Twitter sues Indian government — Analysis

Twitter filed suit against India’s government to challenge a recent order that required it ban certain accounts and remove some content. Officials insist they must comply with the law.

Filed in the Karnataka High Court in Bangalore on Tuesday, Twitter’s complaint alleges that the government order constitutes “a violation of the freedom of speech guaranteed to citizen-users of the platform,”TechCrunch says that the law does not support it.

Twitter was told that they had until Monday to clean up dozens accounts and post. Although a spokesperson said the company did so, the New York Times received a legal challenge shortly after. 

The government responded to Twitter’s new suit during a news briefing on Tuesday, with electronics and information technology minister Ashwini Vaishnaw insisting “It is everyone’s responsibility to abide by the laws passed by the country’s parliament.”

India’s govt accuses Twitter of trying to ‘undermine’ country’s legal system after company raises ‘freedom of expression’ concerns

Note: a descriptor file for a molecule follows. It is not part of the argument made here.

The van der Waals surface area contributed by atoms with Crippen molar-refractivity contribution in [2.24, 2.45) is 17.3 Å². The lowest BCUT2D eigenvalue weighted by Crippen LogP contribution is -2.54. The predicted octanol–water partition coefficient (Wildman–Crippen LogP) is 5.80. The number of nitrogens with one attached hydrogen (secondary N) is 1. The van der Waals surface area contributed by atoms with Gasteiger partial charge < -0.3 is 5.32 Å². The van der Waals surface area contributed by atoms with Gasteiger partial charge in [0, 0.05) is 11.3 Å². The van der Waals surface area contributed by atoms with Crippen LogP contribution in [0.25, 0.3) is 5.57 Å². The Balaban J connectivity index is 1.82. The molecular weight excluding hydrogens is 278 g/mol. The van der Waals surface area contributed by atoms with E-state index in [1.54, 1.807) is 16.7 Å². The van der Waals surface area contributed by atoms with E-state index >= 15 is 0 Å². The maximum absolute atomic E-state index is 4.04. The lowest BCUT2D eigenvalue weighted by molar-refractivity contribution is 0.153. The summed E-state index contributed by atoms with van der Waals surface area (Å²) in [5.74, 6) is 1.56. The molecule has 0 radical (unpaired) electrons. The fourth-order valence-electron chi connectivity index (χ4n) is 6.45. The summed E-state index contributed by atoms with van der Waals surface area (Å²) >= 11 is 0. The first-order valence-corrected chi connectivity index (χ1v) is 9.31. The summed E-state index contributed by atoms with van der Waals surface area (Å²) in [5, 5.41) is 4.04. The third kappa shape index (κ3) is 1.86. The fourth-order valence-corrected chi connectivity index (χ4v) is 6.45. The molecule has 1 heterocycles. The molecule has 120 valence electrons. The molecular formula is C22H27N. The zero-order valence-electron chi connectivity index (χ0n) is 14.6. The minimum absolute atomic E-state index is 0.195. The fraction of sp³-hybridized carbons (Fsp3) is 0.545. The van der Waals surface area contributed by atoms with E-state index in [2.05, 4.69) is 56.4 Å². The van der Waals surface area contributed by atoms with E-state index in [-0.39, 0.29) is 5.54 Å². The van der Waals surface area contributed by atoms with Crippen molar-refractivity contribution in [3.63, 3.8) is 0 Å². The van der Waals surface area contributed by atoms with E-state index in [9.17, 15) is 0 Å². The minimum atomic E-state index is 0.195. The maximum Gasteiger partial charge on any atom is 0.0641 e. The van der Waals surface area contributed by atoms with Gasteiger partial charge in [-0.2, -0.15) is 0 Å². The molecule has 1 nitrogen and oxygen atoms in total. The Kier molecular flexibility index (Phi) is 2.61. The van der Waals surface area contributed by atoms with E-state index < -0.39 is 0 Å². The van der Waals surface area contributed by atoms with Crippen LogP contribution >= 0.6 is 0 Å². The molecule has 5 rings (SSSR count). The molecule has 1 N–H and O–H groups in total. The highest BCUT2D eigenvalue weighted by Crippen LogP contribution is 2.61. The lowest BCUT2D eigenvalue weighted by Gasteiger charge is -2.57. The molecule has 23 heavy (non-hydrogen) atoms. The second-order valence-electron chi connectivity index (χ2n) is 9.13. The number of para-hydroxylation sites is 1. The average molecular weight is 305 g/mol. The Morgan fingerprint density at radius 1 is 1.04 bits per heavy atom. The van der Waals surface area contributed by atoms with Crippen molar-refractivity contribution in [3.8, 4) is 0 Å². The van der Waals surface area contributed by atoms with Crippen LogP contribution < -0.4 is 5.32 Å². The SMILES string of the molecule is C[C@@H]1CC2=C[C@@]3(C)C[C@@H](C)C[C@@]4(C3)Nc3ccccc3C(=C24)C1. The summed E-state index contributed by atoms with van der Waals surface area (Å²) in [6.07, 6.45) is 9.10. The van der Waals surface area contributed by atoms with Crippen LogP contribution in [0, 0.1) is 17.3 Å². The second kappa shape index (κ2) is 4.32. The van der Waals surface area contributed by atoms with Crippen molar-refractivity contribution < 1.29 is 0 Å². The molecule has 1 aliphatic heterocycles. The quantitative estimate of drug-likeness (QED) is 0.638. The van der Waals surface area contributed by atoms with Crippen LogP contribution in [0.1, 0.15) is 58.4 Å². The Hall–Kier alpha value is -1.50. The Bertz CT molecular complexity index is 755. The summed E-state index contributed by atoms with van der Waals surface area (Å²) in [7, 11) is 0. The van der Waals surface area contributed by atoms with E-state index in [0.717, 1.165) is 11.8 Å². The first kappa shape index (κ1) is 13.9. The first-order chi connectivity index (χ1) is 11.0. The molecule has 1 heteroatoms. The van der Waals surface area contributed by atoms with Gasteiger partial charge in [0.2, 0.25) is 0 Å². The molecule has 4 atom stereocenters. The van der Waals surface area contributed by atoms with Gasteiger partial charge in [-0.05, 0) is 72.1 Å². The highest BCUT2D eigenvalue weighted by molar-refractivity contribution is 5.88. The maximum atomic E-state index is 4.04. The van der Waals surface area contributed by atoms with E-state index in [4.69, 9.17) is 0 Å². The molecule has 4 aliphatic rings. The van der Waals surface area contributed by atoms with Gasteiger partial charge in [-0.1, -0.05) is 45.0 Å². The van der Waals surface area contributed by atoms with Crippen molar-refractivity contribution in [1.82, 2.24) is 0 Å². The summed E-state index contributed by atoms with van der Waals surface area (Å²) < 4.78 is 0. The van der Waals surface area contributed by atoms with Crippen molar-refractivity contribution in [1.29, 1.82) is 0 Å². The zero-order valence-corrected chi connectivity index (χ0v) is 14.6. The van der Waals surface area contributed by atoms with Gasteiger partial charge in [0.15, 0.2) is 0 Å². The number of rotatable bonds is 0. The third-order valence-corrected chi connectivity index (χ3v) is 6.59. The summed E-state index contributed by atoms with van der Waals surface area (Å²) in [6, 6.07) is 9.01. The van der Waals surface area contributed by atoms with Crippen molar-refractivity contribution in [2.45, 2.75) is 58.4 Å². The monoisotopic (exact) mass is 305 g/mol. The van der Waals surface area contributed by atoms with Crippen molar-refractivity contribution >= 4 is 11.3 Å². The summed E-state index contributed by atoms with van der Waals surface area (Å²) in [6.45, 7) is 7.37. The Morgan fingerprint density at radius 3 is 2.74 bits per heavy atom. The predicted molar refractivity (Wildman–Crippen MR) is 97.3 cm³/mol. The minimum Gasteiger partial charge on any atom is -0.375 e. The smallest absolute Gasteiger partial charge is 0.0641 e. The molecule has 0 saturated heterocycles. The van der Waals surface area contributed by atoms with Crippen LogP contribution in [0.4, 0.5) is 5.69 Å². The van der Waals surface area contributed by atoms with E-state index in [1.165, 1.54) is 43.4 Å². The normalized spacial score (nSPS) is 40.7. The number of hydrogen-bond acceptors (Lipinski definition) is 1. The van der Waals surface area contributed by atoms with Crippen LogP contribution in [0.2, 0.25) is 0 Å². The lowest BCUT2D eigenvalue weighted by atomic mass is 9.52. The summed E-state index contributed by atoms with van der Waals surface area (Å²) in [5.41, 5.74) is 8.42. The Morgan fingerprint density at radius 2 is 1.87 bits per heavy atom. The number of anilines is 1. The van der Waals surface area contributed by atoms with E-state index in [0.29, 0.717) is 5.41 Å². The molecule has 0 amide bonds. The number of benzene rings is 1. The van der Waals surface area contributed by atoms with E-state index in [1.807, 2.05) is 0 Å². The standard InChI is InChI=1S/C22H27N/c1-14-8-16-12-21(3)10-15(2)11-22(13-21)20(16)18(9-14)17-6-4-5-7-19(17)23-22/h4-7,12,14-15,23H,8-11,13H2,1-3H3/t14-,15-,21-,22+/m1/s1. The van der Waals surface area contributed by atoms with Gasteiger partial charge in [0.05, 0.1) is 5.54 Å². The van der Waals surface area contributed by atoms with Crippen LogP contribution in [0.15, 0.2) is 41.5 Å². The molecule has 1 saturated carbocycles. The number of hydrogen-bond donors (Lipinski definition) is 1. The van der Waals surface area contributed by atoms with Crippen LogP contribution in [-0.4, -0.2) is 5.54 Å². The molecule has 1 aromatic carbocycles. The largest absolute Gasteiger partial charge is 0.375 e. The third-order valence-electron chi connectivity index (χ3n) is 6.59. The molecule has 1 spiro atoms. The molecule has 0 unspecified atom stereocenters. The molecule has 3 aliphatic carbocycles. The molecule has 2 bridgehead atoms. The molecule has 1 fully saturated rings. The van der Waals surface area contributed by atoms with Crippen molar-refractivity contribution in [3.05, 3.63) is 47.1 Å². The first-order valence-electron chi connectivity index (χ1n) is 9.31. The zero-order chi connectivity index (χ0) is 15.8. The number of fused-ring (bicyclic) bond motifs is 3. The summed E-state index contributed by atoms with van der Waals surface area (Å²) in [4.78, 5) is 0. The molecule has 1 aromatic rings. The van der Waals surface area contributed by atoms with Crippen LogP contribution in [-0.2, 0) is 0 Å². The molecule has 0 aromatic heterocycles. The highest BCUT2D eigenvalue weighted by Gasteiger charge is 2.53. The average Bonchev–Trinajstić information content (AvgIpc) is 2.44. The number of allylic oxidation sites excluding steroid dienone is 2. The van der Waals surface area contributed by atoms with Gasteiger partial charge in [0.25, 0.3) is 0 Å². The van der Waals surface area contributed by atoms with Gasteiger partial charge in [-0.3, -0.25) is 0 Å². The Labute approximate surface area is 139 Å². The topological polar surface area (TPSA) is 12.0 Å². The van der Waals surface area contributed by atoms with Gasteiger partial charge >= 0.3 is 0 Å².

The Indian government passed a law last year that gave authorities greater oversight over social media. Officials can order takedowns of problematic material, such as alleged hate speech and disinformation. If platforms don’t comply with the law, their liability protections could be removed and they may face legal action for postings by users.

Although Twitter cooperates with these orders in large part, there have been concerns about the privacy of those tweets. “potential threat to freedom of expression”The rules could lead to public squabbles with officials who are supposed to enforce laws “arbitrarily and disproportionately.”

The latest lawsuit follows a similar legal challenge by WhatsApp, which also pushed back on India’s stricter social media regulations after it was told it would be forced to make private messages “traceable”for law enforcement upon request. Although the case remains pending, it has been argued by government that privacy rights do not apply. “absolute” “subject to reasonable restrictions.”

This story can be shared on social media



Related Articles

Back to top button